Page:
I have written here before about sundowning in dogs. There is no doubt about it, sundowning is hard to cope with for any caretaker, whether your loved one is a human or a dog.
Over the past month or so, Jet’s symptoms of sundowning have worsened slightly. This has led to us trying a number of different routines to try and soothe him.
Our aim in soothing Jet is to provide comfort and familiarity. This helps to counteract the confusion and disorientation that happen frequently in dementia patients when the sun goes down.
Previously, we had established a few routines to help Jet to cope with these age-related cognitive changes. As his symptoms have changed, however, we have tried to make changes to his routine that offer more security.
So, today I want to share some things that you can do to help your sundowning dog.
4 Methods of Soothing Sundowning in Dogs
1. Read to Your Sundowning Dog
Dogs with dementia (canine cognitive dysfunction) experience confusion and disorientation. One way to help to create a feeling of familiarity for your pup is to read to them. The sound of a familiar voice can do wonders in reducing anxiety and connecting your dog to the “real” world.
We find that reading to Jet at bedtime helps him to settle into bed and fall asleep. He much prefers physical books to e-books (that’s my boy!) and we are currently reading The Complete Tales of Winnie-the-Pooh.
2. Provide Your Sundowning Dog with Physical Comfort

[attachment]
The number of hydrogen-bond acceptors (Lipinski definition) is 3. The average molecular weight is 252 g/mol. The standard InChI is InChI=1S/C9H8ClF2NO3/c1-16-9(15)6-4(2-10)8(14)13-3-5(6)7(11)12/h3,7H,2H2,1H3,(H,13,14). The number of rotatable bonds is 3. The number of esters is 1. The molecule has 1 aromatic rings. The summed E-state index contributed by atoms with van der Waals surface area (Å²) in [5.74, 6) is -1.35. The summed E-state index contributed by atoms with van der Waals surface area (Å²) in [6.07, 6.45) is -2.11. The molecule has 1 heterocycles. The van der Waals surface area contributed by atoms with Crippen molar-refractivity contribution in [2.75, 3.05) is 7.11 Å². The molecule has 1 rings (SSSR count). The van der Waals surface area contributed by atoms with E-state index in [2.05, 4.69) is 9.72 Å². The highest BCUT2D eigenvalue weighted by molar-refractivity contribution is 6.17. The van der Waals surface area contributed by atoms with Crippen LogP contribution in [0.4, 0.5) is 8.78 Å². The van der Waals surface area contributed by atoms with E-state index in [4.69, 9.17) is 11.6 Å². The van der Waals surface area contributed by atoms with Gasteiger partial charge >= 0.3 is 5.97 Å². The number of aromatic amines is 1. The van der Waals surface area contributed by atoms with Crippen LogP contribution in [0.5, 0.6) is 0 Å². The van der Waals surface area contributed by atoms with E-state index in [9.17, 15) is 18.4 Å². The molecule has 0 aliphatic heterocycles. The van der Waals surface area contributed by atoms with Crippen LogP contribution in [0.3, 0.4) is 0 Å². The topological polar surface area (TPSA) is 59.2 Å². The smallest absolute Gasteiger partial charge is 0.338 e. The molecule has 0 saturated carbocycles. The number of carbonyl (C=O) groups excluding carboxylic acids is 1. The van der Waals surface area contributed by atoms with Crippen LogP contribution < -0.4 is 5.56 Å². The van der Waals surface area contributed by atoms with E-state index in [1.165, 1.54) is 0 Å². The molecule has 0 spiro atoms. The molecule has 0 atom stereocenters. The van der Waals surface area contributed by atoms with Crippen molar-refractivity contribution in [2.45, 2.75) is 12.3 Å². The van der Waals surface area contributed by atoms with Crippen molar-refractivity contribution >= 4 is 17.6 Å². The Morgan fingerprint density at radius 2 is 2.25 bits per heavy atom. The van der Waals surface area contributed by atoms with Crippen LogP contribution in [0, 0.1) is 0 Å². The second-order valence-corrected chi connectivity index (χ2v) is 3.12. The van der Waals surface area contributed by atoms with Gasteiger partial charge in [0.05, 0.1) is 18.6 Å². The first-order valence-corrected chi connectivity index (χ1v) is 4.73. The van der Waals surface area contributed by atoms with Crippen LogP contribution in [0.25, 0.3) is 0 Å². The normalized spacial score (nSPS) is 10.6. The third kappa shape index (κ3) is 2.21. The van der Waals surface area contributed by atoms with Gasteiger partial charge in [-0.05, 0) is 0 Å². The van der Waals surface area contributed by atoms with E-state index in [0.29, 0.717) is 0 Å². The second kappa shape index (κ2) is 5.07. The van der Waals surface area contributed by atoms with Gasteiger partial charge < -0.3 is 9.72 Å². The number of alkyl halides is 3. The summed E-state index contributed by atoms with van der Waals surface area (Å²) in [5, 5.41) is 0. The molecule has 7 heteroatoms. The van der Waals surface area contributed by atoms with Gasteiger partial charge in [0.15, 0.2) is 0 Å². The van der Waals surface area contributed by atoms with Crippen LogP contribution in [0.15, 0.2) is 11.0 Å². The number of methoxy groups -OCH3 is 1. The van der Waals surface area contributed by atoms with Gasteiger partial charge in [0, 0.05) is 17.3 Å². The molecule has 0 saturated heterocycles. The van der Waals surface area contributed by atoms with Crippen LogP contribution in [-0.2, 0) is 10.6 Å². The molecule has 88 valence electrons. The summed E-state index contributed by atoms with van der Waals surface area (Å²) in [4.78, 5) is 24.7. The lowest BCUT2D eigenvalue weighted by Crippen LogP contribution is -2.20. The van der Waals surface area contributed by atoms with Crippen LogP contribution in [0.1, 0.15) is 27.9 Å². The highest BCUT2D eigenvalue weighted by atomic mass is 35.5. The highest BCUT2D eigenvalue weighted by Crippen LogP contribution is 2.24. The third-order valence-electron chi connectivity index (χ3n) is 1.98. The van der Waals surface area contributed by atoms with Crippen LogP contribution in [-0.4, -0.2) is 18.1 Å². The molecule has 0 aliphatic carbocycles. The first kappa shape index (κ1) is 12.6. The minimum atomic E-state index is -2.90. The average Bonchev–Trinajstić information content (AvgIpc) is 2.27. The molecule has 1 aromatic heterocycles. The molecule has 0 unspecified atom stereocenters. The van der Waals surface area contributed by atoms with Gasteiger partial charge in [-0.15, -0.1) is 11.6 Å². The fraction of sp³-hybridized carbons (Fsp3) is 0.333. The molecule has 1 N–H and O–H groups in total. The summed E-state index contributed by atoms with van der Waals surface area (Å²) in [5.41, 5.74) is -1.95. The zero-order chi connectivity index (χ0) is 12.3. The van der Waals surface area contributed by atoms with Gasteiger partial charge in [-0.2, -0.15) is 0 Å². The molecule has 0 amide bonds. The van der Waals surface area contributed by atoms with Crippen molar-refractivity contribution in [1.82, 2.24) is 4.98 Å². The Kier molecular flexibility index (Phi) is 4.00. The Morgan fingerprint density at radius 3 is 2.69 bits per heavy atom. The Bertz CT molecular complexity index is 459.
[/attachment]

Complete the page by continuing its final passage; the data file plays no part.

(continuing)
For some senior dogs, physical comfort can be particularly reassuring when they are in the midst of an “episode”. Something as simple as sitting next to them on their bed, moving them to your bed or reaching down and stroking them can help to create more awareness of the moment and distinguish reality from fantasy.
Be sure not to bother your dog if they’re sleeping or settled, and if your dog lets you know that they don’t need physical comfort, be sure to back away. Lastly, please don’t hug your dog, 95% of dogs don’t care for it.
When Jet needs physical comfort in the afternoons or evenings, I will sit on his bed beside him. This always seems to settle him and he will lay his head on my lap and go to sleep.
3. Consider Your Proximity to Your Dog
Now, this is a somewhat tricky tip because dogs with dementia do not do well with change, specifically furniture being moved. With that said, if, like us, you have your dog’s bed six feet or so from your own bed, consider bringing it closer to you.
Stability is crucial when coping with sundowning in dogs, but it’s also important to weigh the potential benefits of bringing your dog within closer proximity to you. This can be helpful if your sundowning dog adopts nocturnal waking habits and requires reassurance during this time. Simply reaching down and petting your dog can quickly provide them the comfort they need without creating too much disruption to your own schedule.
When Jet is having a particularly difficult day, I will move his bed beside me. His incontinence makes it impractical to move him to our bed overnight, but moving him beside me allows me to offer him reassurance throughout the night.
4. Scent is a Powerful Tool
Scent is a powerful tool for invoking memory in animals of all kinds. When your dog experiences symptoms of sundowning, keep this in mind. Provide familiar toys, blankets, or pieces of your clothing to create a comforting and soothing scent.
Molly Mutt actually sells a stuffable pillow that can be filled with your clothing or blankets and velcroed to your dog’s existing bed. I love this idea because it provides elevation of the head (particularly helpful for dogs with heart disease) and it provides comforting scent.
Incontinence means frequent blanket washing for Jet, but we always keep his favorite toys and pillows at his “top end” to prevent soiling and provide comfort.
Have more tips on how to soothe sundowning in dogs with canine cognitive dysfunction? Leave a comment below and share what works for you!